The cost of online shaming and your career
According to a new national survey conducted online on behalf of CareerBuilder by Harris Poll, 70 percent of employers use social media to screen candidates before hiring. This is up significantly from 60 percent last year and 11 percent in 2006.
Ponder what you post.
This isn’t about going off the grid or becoming a social hermit, it’s about using your keyboard with respect and responsibility. It’s about finally recognizing you have a social liability in your fingertips — and how it impacts your financial future.
Never forget this, your posts are a reflection of your character. It’s usually the first impression people [employers] will have of you.
With all the recent and past headlines of people losing their jobs from careless tweets and mis-posts it’s time to pause and consider what recruiters are evaluating when they are reviewing your virtual resume.
More than half of employers (54 percent) have found content on social media that caused them not to hire a candidate for a position. Of those who decided not to hire a candidate based on their social media profiles, the reasons included:
- 39 percent posted provocative or inappropriate photographs, videos or information.
- 38 percent posted information of them drinking or using drugs.
- 32 percent had posted discriminatory comments related to race, gender, religion.
- 30 percent had bad-mouthed their previous company or fellow employee.
- 27 percent had lied about their qualifications.
- 27 percent had poor communication skills.
- 22 percent had screen name’s that were unprofessional.
It’s time to retire all those silly email addresses and quirky handles — adults need to start acting like grown-ups, especially online.
Signing-off is not an answer.
“Most workers have some sort of online presence today– and more than half of employers won’t hire those without one,” said Rosemary Haefner, chief human resources officer at CareerBuilder. “This shows the importance of cultivating a positive online persona. Job seekers should make their professional profiles visible online and ensure any information that could negatively impact their job search is made private or removed.”
Are you someone that is completely tech free? You don’t want any part of Facebook, never mind LinkedIn and you think Twitter is literally for the birds and would never dream to even post your pet on Instagram? Are simply someone that doesn’t believe in any type of digital life? Maybe you still have a flip-phone! There’s nothing wrong with that — if you’re not job hunting. Many retiree’s have flip-phones.
Guess what, if you’re in the market for work, you may be at risk of being passed over for employment.
Your online reputation is imperative today
Fifty–seven percent of employers are less likely to interview someone they can’t find online. Why? Could be a variety of reasons. Are you hiding something? Have alias names? Maybe you’re not that tech savvy? In today’s digital space, employers want to know you exist and they want to know you know how to use technology. No one is asking you to be a coder, but hopefully you can send an email – professionally.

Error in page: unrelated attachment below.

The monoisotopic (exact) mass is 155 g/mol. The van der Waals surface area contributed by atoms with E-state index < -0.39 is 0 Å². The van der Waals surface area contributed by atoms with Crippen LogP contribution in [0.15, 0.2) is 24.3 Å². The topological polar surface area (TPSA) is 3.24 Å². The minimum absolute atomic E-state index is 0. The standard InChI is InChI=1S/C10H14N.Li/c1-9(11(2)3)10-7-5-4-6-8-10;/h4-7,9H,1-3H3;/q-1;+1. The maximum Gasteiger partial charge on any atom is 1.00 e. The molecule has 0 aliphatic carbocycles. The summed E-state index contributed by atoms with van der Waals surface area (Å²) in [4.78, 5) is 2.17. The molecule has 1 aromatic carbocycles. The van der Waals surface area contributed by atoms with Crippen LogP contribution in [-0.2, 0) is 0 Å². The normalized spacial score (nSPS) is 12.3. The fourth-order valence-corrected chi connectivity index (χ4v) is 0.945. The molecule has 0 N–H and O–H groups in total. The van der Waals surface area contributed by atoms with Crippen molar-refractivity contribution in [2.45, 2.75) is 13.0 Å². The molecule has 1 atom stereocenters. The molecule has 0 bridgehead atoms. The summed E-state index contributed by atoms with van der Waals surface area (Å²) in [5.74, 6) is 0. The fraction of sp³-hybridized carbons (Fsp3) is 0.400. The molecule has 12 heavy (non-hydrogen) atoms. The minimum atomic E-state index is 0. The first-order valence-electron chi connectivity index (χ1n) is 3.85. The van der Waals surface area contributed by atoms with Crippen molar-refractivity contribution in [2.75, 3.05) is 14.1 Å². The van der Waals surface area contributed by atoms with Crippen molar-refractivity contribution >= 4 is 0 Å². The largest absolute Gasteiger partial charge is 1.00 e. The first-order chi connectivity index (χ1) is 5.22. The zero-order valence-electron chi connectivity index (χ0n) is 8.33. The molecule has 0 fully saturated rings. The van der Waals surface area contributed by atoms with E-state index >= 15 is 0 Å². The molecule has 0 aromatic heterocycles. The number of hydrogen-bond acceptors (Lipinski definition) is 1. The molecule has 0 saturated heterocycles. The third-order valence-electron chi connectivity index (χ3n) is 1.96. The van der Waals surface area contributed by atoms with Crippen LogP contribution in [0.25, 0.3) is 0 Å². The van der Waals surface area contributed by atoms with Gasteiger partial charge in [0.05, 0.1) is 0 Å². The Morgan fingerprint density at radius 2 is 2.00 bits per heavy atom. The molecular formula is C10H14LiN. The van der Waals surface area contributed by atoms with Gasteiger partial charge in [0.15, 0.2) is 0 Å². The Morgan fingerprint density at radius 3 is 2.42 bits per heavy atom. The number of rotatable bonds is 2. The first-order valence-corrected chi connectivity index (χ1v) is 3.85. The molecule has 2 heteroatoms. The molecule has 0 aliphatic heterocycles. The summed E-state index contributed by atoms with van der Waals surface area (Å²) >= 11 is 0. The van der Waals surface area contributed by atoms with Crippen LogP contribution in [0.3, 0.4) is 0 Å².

Job today, gone tomorrow – with one click.
Just because you have a job doesn’t mean you have job security. More than half of employers (51 percent) use social networking sites to research current employees. Thirty-four percent of employers have found content online that caused them to reprimand or fire an employee.
Are you familiar with your workplace social media policy? According to a study by Dr. Michelle Drouin and her colleagues at Purdue University, titled Helping Workers Understand and Follow Social Media Policies, found that approximately half of all workers posted pictures, videos, or messages involving their employer.
It was June 2016 when we witnessed former Florida assistant state attorney, Ken Lewis, being relieved of his job for violating workplace social media policies after posting controversial comments on Facebook about the tragic Pulse Nightclub shooting.
When children are involved especially when it concerns schools or daycare centers, the immediate termination of an employee violating social media policy is understandable. A North Texas teacher’s aide posted a picture of a 7 year-old special needs student with the phrase “She Devil” on SnapChat. She [the teacher’s aide] didn’t have to wait long before she was handed her walking papers.
Policing your digital landscape
You are you’re own hero. You never know when your boss is scouring your online persona, considering you for a promotion or sadly debating who’s going to be in the next round of lay-offs. Have you boosted your digital resume lately? What have you done for your community? Are you a member of any church or civic groups? Maybe you volunteer at a nursing home or Humane Society. Or dreadfully – were you picked up for a DUI? Public records can end up online. Be diligent with keeping up with your online real estate whether you are employed or not.
Your online behavior is an extension of your online reputation.
- Know your workplace social media policy.
- Be conscious of your posts, emails and text messages.
- Use your LIKE’s responsibly. Liking a post, comment or image is equal to endorsing it.
- Post with mindfulness and respect.
- Your posts are also a reflection of your character.
- Never use profanity. When in doubt, click-out. There’s always an off-switch on all devices.
Contact Sue Scheff for an interview.